|Scientific Name:||Nestor notabilis|
|Species Authority:||Gould, 1856|
|Taxonomic Source(s):||del Hoyo, J., Collar, N.J., Christie, D.A., Elliott, A. and Fishpool, L.D.C. 2014. HBW and BirdLife International Illustrated Checklist of the Birds of the World. Lynx Edicions BirdLife International.|
|Identification information:||48 cm. Inquisitive alpine parrot. Olive-green with scarlet underwings and rump. Dark-edged feathers. Dark brown bill, cere, iris, legs and feet. Male has longer bill. Juvenile has yellow cere, eye-ring and on bill. Similar spp. Kaka N. meridionalis is a lowland species, smaller, darker with crimson underparts. Voice Loud keee-aa.|
|Red List Category & Criteria:||Vulnerable C2a(ii) ver 3.1|
|Reviewer(s):||Butchart, S. & Symes, A.|
|Contributor(s):||Grant, A. & Orr-Walker, T.|
|Facilitator/Compiler(s):||Benstead, P., Bird, J., Khwaja, N., McClellan, R., Pilgrim, J., Taylor, J.|
This charismatic species is believed to be declining because of predation by, and competition with, various introduced mammals. It is widely acknowledged that it is very hard to accurately estimate its population size; however, the estimates available generally indicate that the population could be small. For these reasons it is listed as Vulnerable. Now that a monitoring method has been devised, it is hoped that current trend and population estimates can be improved upon.
|Previously published Red List assessments:|
|Range Description:||Nestor notabilis occurs in Marlborough and from Nelson to Fiordland on South Island, New Zealand. The population is a fraction of what it once was. Estimates are: 1,000-5,000 (Anderson 1986); c.15,000 (Bond and Diamond 1992); and 5,000 individuals (Peat 1994, Heather and Robertson 1997). One study detected an apparent decrease in numbers over 30 years at one site (Wilson and Brejaart 1992), although numbers in the St Arnaud range in the north of the South Island remained stable during the period 1992-1999 (Elliot and Kemp 2004).|
|Range Map:||Click here to open the map viewer and explore range.|
|Population:||The population has been estimated to number c.5,000 individuals (Peat 1994, Heather and Robertson 1997), on which basis the number of mature individuals is put at 3,300, although up-to-date survey data are required. |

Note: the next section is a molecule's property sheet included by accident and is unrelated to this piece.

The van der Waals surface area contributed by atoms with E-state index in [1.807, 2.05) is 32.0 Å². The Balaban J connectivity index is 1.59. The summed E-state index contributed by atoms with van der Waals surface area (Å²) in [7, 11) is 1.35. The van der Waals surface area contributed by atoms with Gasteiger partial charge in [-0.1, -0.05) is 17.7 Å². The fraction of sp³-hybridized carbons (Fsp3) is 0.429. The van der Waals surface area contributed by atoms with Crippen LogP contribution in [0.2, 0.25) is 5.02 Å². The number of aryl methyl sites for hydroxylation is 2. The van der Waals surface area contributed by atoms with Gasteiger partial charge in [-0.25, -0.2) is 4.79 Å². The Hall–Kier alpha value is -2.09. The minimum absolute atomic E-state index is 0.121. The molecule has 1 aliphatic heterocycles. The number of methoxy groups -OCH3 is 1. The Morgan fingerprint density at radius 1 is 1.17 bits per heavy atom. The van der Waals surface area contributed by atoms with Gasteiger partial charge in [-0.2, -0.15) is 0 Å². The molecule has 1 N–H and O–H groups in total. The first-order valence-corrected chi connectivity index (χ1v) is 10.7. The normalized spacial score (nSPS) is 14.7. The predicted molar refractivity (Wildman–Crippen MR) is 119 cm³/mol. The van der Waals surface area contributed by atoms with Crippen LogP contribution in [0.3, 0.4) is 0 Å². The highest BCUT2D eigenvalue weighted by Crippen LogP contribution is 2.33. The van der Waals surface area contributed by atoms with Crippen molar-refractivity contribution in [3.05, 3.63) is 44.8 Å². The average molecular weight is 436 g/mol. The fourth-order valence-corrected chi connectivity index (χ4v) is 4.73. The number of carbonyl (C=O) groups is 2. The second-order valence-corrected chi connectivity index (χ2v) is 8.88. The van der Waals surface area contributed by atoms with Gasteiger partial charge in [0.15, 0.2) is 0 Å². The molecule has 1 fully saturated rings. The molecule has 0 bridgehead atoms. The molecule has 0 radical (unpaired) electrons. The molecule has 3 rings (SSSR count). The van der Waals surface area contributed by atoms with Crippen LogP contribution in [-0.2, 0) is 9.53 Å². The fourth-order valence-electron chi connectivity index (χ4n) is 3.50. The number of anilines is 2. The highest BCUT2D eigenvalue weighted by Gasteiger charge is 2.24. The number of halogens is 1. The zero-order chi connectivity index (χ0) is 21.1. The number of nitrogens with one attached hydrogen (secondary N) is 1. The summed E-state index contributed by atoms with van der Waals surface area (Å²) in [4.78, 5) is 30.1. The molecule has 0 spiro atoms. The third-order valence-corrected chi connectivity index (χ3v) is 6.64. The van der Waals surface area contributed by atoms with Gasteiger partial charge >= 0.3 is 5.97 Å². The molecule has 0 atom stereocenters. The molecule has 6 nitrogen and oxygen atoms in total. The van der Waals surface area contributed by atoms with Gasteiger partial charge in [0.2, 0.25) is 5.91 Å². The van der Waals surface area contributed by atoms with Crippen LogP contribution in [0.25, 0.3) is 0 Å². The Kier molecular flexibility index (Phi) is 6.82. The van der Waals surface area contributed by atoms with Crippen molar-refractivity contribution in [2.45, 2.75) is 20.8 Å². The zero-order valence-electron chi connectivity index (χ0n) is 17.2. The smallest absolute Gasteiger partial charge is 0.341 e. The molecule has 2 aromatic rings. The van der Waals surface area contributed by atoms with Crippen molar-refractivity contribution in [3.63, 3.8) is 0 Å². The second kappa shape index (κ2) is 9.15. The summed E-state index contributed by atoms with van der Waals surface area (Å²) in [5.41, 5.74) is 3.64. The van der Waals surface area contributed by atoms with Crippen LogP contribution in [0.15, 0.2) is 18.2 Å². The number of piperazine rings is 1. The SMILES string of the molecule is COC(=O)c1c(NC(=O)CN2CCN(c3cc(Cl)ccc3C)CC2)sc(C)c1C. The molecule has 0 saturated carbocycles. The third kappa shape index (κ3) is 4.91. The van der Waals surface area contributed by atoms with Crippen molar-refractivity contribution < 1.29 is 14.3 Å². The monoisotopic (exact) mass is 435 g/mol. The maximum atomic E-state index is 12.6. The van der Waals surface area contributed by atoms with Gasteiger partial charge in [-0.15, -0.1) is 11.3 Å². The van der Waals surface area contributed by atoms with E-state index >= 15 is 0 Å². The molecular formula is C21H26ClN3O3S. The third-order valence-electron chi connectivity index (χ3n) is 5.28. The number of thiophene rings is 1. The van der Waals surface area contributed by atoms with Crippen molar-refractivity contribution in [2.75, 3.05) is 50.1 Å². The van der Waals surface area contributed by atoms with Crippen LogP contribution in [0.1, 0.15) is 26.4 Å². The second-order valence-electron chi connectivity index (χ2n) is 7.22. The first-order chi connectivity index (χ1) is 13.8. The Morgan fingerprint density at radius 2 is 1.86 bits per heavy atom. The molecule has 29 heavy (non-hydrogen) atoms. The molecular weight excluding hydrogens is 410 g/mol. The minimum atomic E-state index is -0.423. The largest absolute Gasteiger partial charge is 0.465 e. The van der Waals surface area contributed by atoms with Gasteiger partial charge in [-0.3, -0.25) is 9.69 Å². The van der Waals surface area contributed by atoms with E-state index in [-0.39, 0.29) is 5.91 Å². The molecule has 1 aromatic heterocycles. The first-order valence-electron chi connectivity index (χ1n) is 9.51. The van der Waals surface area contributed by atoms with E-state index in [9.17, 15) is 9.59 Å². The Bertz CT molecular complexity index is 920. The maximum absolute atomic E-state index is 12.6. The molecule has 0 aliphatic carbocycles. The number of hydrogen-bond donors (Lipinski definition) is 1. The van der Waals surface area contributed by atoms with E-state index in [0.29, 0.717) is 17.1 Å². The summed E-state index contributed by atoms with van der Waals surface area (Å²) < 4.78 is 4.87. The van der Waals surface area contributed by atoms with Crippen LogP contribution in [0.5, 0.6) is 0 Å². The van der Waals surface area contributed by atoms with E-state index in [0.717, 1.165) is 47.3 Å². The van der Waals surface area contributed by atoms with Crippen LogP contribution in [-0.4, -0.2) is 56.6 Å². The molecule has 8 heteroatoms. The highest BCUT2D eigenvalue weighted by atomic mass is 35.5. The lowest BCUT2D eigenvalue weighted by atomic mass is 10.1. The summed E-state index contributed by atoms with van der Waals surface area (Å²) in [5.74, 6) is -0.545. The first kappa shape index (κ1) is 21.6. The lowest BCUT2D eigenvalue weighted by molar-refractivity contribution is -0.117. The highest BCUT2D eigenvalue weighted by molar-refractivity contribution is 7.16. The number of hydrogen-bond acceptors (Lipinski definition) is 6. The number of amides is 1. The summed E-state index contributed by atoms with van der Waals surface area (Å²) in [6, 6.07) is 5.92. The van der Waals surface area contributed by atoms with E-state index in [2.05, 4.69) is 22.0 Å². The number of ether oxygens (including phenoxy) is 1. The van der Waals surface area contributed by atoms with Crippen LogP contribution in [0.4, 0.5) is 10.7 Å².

Trend Justification: The population is a fraction of what it once was. One study detected an apparent decrease in numbers over 30 years at one site (Wilson and Brejaart 1992). It is now suspected to be declining overall, because of predation by, and competition with, various introduced mammals.
|Current Population Trend:||Decreasing|
|Habitat and Ecology:||It mostly inhabits high-altitude forest and alpine basins, although birds will often frequent lowland flats. It mostly feeds on berries and shoots, although many have adapted to feeding at refuse dumps and ski-fields. It nests in holes, under logs or in rocky crevasses. It usually lays four eggs. Males feed the females during incubation and after hatching. Birds breed after three or more years. The oldest recorded bird was over 20 years of age (Heather and Robertson 1997).|
|Continuing decline in area, extent and/or quality of habitat:||Unknown|
|Generation Length (years):||12|
|Movement patterns:||Not a Migrant|
Up until its protection in 1970, over 150,000 were shot in a bounty scheme, established because rogue individuals were found to be attacking sheep as a source of fat. Introduced mammals such as stoats Mustela erminea, cats and brush-tailed possums Trichosurus vulpecula have spread into most of the species's range, but the extent of predation is unknown, although it may be significant (Wilson and Brejaart 1992, Peat 1994), and likely to increase in areas that possums have only recently colonised (Elliot and Kemp 2004). Trichosurus vulpecula, thar Hemitragus jemlahicus, red deer Cervus elaphus, hare Lepus europaeus, chamois Rupicapra rupicapra and pastoral farming practices may also be depleting crucial winter foods (Wilson and Brejaart 1992, A. Grant in litt. 1999). Deforestation for pasture has placed pressure on the species, and farmers still kill an unknown number of birds each year (Mosen 2009). It is suspected that some birds are poisoned by toxins and other hazardous material scavenged from rubbish dumps and sites of human occupation (A. Grant in litt. 1999). Both lead toxins and the 1080 toxin used in invasive control have potentially widespread impacts on the population (T. Orr-Walker in litt. 2008). Climate change may pose a threat through possible future influences on its high altitude habitat (Mosen 2009).
Conservation Actions Underway
CITES Appendix II. Research is being conducted on its ecology and population dynamics. Advocacy is aimed at informing alpine users of ways to minimise adverse impacts and to change the negative image of the species often held by high-country farmers and ski-field operators (A. Grant in litt. 1999). Conservation Actions Proposed
Census the population. Instigate monitoring following the methodology developed by Elliot and Kemp (Elliot and Kemp 2004). Establish the nature and extent of the threat posed by introduced predators, particularly in the south-west of South Island. Continue advocacy campaigns. If appropriate, control introduced mammals.
|Citation:||BirdLife International. 2012. Nestor notabilis. The IUCN Red List of Threatened Species 2012: e.T22684831A38993727.Downloaded on 29 September 2016.|
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